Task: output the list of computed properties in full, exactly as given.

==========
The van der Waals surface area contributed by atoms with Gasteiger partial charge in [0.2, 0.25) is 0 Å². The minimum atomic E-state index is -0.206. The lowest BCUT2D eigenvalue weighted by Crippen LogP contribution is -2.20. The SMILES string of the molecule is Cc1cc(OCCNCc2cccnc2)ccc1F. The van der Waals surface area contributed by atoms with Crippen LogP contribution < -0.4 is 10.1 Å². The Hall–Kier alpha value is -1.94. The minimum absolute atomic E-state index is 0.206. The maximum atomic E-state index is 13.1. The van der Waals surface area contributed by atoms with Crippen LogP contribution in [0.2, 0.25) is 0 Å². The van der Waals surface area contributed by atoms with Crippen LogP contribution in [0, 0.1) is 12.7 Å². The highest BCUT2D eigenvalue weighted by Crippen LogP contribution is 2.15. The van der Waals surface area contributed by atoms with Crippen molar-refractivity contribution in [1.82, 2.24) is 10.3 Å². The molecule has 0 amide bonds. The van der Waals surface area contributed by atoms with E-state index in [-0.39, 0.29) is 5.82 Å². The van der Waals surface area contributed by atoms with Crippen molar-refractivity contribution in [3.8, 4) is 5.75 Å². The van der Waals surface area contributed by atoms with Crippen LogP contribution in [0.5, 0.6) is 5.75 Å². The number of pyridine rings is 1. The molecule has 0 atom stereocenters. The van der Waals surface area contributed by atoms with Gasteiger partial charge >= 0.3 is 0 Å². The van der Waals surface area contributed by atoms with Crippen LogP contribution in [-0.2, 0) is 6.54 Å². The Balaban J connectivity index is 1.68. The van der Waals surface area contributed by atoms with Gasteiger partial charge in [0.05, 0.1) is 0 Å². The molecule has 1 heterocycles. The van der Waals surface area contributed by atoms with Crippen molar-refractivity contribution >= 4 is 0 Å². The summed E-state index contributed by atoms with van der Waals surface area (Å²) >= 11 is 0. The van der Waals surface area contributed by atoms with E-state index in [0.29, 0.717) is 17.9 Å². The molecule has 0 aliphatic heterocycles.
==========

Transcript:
The van der Waals surface area contributed by atoms with Gasteiger partial charge in [0.2, 0.25) is 0 Å². The minimum atomic E-state index is -0.206. The lowest BCUT2D eigenvalue weighted by Crippen LogP contribution is -2.20. The SMILES string of the molecule is Cc1cc(OCCNCc2cccnc2)ccc1F. The van der Waals surface area contributed by atoms with Crippen LogP contribution < -0.4 is 10.1 Å². The Hall–Kier alpha value is -1.94. The minimum absolute atomic E-state index is 0.206. The maximum atomic E-state index is 13.1. The van der Waals surface area contributed by atoms with Crippen LogP contribution in [0.2, 0.25) is 0 Å². The van der Waals surface area contributed by atoms with Crippen LogP contribution in [0, 0.1) is 12.7 Å². The highest BCUT2D eigenvalue weighted by Crippen LogP contribution is 2.15. The van der Waals surface area contributed by atoms with Crippen molar-refractivity contribution in [1.82, 2.24) is 10.3 Å². The molecule has 0 amide bonds. The van der Waals surface area contributed by atoms with E-state index in [-0.39, 0.29) is 5.82 Å². The van der Waals surface area contributed by atoms with Crippen molar-refractivity contribution in [3.8, 4) is 5.75 Å². The van der Waals surface area contributed by atoms with Crippen LogP contribution in [0.5, 0.6) is 5.75 Å². The number of pyridine rings is 1. The molecule has 0 atom stereocenters. The van der Waals surface area contributed by atoms with Gasteiger partial charge >= 0.3 is 0 Å². The van der Waals surface area contributed by atoms with Crippen LogP contribution in [-0.2, 0) is 6.54 Å². The Balaban J connectivity index is 1.68. The van der Waals surface area contributed by atoms with Gasteiger partial charge in [0.05, 0.1) is 0 Å². The molecule has 1 heterocycles. The van der Waals surface area contributed by atoms with Crippen molar-refractivity contribution >= 4 is 0 Å². The summed E-state index contributed by atoms with van der Waals surface area (Å²) >= 11 is 0. The van der Waals surface area contributed by atoms with E-state index in [0.29, 0.717) is 17.9 Å². The molecule has 0 aliphatic heterocycles.